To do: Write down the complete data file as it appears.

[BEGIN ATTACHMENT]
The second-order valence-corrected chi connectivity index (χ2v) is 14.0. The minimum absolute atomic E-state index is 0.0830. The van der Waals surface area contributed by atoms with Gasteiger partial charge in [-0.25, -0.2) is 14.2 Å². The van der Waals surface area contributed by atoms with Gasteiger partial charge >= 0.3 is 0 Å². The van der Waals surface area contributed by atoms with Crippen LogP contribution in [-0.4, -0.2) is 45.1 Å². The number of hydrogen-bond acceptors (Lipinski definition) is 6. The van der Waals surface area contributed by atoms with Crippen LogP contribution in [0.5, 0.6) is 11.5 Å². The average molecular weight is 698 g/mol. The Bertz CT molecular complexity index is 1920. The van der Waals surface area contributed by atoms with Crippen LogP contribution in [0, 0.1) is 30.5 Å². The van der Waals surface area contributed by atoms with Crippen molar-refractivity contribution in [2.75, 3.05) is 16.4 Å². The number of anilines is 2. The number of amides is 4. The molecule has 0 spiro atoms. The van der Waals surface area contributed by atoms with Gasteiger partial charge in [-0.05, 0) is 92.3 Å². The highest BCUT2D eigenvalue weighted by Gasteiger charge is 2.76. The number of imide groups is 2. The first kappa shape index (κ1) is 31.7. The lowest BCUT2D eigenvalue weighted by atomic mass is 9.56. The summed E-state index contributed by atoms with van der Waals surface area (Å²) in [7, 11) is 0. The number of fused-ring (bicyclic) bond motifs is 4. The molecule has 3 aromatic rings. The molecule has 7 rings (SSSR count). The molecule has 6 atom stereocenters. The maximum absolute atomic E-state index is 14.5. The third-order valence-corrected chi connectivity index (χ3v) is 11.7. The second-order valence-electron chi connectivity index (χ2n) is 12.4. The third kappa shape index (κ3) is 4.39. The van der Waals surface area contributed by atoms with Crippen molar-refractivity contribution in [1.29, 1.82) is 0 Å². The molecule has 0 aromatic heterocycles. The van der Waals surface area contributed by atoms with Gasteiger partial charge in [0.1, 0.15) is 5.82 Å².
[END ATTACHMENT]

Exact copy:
The second-order valence-corrected chi connectivity index (χ2v) is 14.0. The minimum absolute atomic E-state index is 0.0830. The van der Waals surface area contributed by atoms with Gasteiger partial charge in [-0.25, -0.2) is 14.2 Å². The van der Waals surface area contributed by atoms with Gasteiger partial charge >= 0.3 is 0 Å². The van der Waals surface area contributed by atoms with Crippen LogP contribution in [-0.4, -0.2) is 45.1 Å². The number of hydrogen-bond acceptors (Lipinski definition) is 6. The van der Waals surface area contributed by atoms with Crippen LogP contribution in [0.5, 0.6) is 11.5 Å². The average molecular weight is 698 g/mol. The Bertz CT molecular complexity index is 1920. The van der Waals surface area contributed by atoms with Crippen LogP contribution in [0, 0.1) is 30.5 Å². The van der Waals surface area contributed by atoms with Crippen molar-refractivity contribution in [2.75, 3.05) is 16.4 Å². The number of anilines is 2. The number of amides is 4. The molecule has 0 spiro atoms. The van der Waals surface area contributed by atoms with Gasteiger partial charge in [-0.05, 0) is 92.3 Å². The highest BCUT2D eigenvalue weighted by Gasteiger charge is 2.76. The number of imide groups is 2. The first kappa shape index (κ1) is 31.7. The lowest BCUT2D eigenvalue weighted by atomic mass is 9.56. The summed E-state index contributed by atoms with van der Waals surface area (Å²) in [7, 11) is 0. The number of fused-ring (bicyclic) bond motifs is 4. The molecule has 3 aromatic rings. The molecule has 7 rings (SSSR count). The molecule has 6 atom stereocenters. The maximum absolute atomic E-state index is 14.5. The third-order valence-corrected chi connectivity index (χ3v) is 11.7. The second-order valence-electron chi connectivity index (χ2n) is 12.4. The third kappa shape index (κ3) is 4.39. The van der Waals surface area contributed by atoms with Crippen molar-refractivity contribution in [1.29, 1.82) is 0 Å². The molecule has 0 aromatic heterocycles. The van der Waals surface area contributed by atoms with Gasteiger partial charge in [0.1, 0.15) is 5.82 Å².